?? Links are to the plugins official pages. Yes they can change if the plugins disappear or if they are moved elsewhere. In that case, I'll update the message in the first case as I did before on SO. And in the second case, it would mean that part of any message that details what the plugin does would become deprecated. Worse case scenario: detailing what the plugin really do will become obsolete while their respective author work on them, add features, and so on. Any way. I'll add a brief description of them next week... Feb 20, 2015 at 17:24
  • 2
    @LucHermitte The post came up in the review queue; I didn't add the exact text of this message myself, the system did that for me. In any case, link only answers are considered "bad" on SO and most, if not all, SE sites. Not just because they may go out of date, but also because they don't really explain things; almost any question could be "answered" by linking to the right documentation page(s), hell, you could even link to the source code, but does that really explain something? Is that really useful? Does that really contribute to someone's understanding of Vim? Feb 20, 2015 at 19:25
  • 1
    "I didn't add the exact text of this message myself, the system did that for me". OK. That explains the message, which I found quite odd. Regarding links. I understand SO/SE policy about RTFM/SFTW. Unlike other forums, recurring/duplicate questions are closed when detected, and SO/SE tends more toward a wiki approach. Feb 20, 2015 at 23:54
  • 3
    Regarding where to find plugins. I could duplicate their documentation. But it won't help much. Moreover, it's almost impossible to keep the answer up to date as the plugins evolve. Adding a not-up-to-date short summary of the features is possible, and I'll see to it. In any case, their official page is the entry point. Regarding plugins, this is the first important information. Indeed, a nice presentation could appeals to us... Until we find out the plugin cannot work in our particular case -- which happens often with FSOSS. This is where a list of available solutions is also interesting. Feb 21, 2015 at 0:00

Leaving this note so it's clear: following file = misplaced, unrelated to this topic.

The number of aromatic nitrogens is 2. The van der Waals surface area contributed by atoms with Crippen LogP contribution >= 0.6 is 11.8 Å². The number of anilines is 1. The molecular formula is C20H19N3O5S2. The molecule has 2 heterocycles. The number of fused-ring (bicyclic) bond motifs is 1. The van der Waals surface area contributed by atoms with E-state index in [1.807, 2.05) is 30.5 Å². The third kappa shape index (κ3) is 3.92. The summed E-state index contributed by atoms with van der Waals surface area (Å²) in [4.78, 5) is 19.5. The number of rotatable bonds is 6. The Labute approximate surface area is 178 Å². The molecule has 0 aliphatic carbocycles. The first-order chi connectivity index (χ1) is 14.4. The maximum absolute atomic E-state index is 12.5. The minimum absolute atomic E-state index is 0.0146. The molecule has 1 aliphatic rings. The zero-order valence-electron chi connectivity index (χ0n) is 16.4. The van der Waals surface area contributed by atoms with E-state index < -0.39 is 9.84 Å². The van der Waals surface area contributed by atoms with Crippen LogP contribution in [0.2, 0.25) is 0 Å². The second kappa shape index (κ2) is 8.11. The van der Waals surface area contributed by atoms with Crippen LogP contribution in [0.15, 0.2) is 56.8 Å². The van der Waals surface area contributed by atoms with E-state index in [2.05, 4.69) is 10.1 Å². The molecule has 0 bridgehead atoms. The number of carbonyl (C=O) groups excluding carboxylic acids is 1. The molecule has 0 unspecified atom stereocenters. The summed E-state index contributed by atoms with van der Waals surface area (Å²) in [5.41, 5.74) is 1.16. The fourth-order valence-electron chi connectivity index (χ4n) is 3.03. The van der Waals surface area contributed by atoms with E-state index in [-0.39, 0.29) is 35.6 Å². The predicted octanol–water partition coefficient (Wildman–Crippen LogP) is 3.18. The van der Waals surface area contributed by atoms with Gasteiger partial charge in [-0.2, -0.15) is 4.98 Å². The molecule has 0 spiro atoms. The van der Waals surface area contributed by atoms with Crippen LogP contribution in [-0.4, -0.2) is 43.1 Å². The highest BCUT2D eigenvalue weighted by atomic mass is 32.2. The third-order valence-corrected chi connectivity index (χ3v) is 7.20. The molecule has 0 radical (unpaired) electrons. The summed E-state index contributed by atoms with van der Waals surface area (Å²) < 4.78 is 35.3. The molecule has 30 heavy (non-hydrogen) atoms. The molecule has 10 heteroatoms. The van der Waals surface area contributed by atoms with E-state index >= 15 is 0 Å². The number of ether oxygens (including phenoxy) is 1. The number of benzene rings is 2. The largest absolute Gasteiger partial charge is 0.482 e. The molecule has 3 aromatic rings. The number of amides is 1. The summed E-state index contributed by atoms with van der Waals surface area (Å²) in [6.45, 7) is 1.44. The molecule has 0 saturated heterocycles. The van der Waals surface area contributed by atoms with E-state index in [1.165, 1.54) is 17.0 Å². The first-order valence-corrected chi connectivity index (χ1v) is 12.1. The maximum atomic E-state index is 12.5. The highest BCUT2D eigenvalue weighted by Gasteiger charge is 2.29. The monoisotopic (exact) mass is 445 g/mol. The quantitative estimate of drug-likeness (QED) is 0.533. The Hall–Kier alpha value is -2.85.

Vim 8.1 adds debugger integration, see :help terminal-debug. The summary is that you run

:packadd termdebug
:Termdebug myprogram

And then you can set breakpoints either in the gdb buffer using b myfunc, or in the vim window with :Break, or by right-clicking a line and picking "Set breakpoint". Similarly, there are 3 methods for running the program, stepping, etc. You can hit K in the vim source buffer to see the value of the expression under the cursor in the status bar (:messages gives you a history as usual).

https://www.dannyadam.com/blog/2019/05/debugging-in-vim/ has a full worked example.

  • Also (not really vim's bug, just note that) if frame.select() Python API is used to switch frame, vim will not highlight the current line, even if the user call frame <current frame number> afterwards, because the thread-selected message is not sent to gdb.
    – user202729
    Jan 21, 2022 at 14:20
  • This plugin intentionally separate the inferior terminal and the gdb terminal though. Might be undesirable depends on person. (although can probably be workaround by closing the buffer with that name and invoke tty on gdb)
    – user202729
    Jan 21, 2022 at 14:27

GDB edit command

Opens an editor on the current line using the command:

$EDITOR +<current-line> <current-file>

The default editor is ex, but vim also understands the +<current-line> format.

When you quit the editor, you get back into gdb.

This allows you to browse the source freely and is specially powerfull if you have ctags integration.

This is a poor-man's built-in one way gdb to vim integration: the main missing thing is setting breakpoints from Vim.

edit and center

edit does not center Vim by default around the source, so I've created a Python script that does it: https://stackoverflow.com/questions/43557405/how-to-open-the-current-file-at-the-current-line-in-a-text-editor-from-gdb/43557406#43557406

Breakpoint command to clipboard helper

This vim command copies a breakpoint specifier of type:

b <file-path>:<line-number>

to the clipboard:

command! Xg :let @+ = 'b ' . expand('%:p') . ':' . line('.')

Then you can just paste that into gdb.

This is a poor man's vim to gdb integration to ease setting breakpoints.

See also: https://stackoverflow.com/questions/3536600/do-you-debug-c-code-in-vim-how


Although not technically vim. cgdb is a curses version of gdb with vim-like keybindings. It's been my goto debugger for years: